JRA has been classified into five main types;
1. Systemic JRA is they type also know as stills disease, can also affect the organs and tends to have early symptoms of fever and rash.
2. Polyarticular JRA is the type considered to be the closest to adult RA. In this type there are five or more joints affected in the first 6 months.
3. Oligoarthritis is the most common form of JRA affecting approximately half of all children with RA as well as being the type with the mildest symptoms of all the types of JRA.
4. Psoriatic RA which is similar to adult psoriatic arthritis.
5. Enthesitis related arthritis or ERA generally affects the hips and spine. This type is more common in boys than girls and affects the insertion points of muscles, ligaments, and tendon’s.
Treatment for JRA centers on improving and maintaining your child’s level of functioning both physically and socially as well as to prevent complications, in particular eye and growth problems. There are several options available to your Dr that can assist with that goal. The most common medications being used today are the NSAID’s, DMARD’s, and biologics as well as immunosuppressants and corticosteroids. Many Dr’s also recommend that children work with a physical therapist to maintain joint range of motion and flexibility.
There are numerous studies and clinical trials taking place in search of newer and more effective treatments of RA that give new hope to both children and adults with RA.
There are currently over one and a half million Americans suffering with Rheumatoid Arthritis (RA). The cost of treating RA including both direct and indirect costs are in excess of $80 billion annually. Personally, I was stunned by the cost of the new medications on the market. When Enbrel first came out back in 2001 I couldn’t even get on the waiting list until I had prescription insurance, that was before Medicare had prescription insurance, so I asked about the cost and almost fell down. For one month, which is 8 injections, it was almost $1,500. Though I don’t know the current costs of Enbrel or other “biologics” like Humera or the newest one to be approved by the FDA, Xeljanz, I’m sure they’re still expensive.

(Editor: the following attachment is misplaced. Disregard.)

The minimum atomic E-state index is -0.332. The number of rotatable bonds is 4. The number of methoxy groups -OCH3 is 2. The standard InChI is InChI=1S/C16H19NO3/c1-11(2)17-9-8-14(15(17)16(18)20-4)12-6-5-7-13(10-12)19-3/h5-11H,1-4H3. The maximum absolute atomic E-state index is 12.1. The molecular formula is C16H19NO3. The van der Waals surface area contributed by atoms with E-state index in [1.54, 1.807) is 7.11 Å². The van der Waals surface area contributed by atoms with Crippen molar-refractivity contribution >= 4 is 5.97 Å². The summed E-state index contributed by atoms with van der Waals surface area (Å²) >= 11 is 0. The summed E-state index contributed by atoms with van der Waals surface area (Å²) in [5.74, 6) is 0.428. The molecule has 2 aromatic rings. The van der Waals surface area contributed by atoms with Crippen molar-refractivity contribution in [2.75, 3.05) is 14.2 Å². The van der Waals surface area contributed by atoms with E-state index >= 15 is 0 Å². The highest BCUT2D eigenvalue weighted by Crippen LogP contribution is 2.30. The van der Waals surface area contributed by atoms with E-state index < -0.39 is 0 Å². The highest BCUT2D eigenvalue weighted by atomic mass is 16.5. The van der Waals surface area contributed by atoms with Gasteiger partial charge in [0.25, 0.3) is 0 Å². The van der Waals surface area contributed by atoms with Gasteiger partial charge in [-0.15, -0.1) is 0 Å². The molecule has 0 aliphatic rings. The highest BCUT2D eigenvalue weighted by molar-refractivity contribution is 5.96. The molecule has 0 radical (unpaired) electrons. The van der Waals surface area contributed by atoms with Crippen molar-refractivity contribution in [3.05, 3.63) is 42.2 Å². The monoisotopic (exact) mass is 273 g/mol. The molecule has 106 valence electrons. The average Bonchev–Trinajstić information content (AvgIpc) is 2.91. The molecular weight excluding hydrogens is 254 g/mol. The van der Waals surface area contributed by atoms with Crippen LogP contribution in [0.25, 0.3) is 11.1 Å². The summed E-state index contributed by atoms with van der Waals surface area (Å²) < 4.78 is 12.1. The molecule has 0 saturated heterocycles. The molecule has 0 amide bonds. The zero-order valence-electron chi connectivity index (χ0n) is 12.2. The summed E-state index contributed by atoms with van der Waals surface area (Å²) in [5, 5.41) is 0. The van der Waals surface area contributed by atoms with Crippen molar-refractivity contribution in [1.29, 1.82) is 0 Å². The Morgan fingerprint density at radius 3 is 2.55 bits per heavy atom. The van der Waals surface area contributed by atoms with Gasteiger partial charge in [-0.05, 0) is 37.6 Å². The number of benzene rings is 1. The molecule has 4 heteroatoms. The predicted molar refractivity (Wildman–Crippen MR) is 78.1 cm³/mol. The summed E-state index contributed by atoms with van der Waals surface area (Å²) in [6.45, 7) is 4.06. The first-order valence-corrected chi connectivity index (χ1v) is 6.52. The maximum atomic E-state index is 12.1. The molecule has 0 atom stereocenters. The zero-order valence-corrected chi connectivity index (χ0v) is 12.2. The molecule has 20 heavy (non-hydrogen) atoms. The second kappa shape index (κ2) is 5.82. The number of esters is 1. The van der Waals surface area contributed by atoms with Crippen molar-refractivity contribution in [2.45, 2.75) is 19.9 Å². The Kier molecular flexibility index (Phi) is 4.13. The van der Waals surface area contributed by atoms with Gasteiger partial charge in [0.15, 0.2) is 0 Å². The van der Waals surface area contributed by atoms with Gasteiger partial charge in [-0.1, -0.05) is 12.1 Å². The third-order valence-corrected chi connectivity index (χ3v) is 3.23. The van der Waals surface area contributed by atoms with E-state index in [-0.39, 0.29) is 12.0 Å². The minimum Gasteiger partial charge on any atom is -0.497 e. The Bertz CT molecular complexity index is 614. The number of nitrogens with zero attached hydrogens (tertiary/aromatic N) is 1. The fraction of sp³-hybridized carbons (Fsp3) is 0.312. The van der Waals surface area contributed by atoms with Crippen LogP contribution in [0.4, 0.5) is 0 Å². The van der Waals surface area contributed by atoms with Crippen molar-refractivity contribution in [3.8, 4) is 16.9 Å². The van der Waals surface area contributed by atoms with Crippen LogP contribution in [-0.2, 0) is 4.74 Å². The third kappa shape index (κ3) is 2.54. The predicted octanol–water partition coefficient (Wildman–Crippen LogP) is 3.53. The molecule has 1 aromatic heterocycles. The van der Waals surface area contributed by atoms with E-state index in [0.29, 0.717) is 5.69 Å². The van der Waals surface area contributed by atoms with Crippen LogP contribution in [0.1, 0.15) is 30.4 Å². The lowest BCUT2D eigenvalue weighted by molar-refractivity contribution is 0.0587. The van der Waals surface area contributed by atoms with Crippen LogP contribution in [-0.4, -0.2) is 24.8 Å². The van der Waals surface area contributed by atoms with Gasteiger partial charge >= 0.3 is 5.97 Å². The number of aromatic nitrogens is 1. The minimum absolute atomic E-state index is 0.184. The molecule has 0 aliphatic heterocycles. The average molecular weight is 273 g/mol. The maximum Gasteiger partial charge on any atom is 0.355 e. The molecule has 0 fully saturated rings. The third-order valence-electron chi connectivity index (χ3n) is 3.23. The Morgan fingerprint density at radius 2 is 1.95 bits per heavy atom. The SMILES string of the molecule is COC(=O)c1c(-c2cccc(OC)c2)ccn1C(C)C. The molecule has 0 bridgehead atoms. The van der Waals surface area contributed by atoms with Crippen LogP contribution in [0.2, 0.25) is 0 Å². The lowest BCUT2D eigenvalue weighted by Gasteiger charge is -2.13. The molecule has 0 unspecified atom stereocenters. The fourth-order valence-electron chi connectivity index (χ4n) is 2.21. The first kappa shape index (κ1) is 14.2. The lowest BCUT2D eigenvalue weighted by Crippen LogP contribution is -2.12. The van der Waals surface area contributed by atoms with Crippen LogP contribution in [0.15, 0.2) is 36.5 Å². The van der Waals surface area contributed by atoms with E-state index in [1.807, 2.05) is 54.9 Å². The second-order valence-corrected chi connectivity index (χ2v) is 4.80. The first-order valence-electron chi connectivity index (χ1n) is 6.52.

Although the incidence of RA in men has been declining in recent years, the incidence in women has increased by two and a half percent per year. People with RA also have as much as a 70% higher mortality rate than the general population. One of the major concerns is that RA usually strikes young adults in their 20′s and 30′s. These are very productive years for young adults. they are generally starting careers and families. At least half of those diagnosed with RA will be disabled and unable to work with in 10years of diagnosis, some much sooner than that, which adds to the annual cost of treating this chronic disease.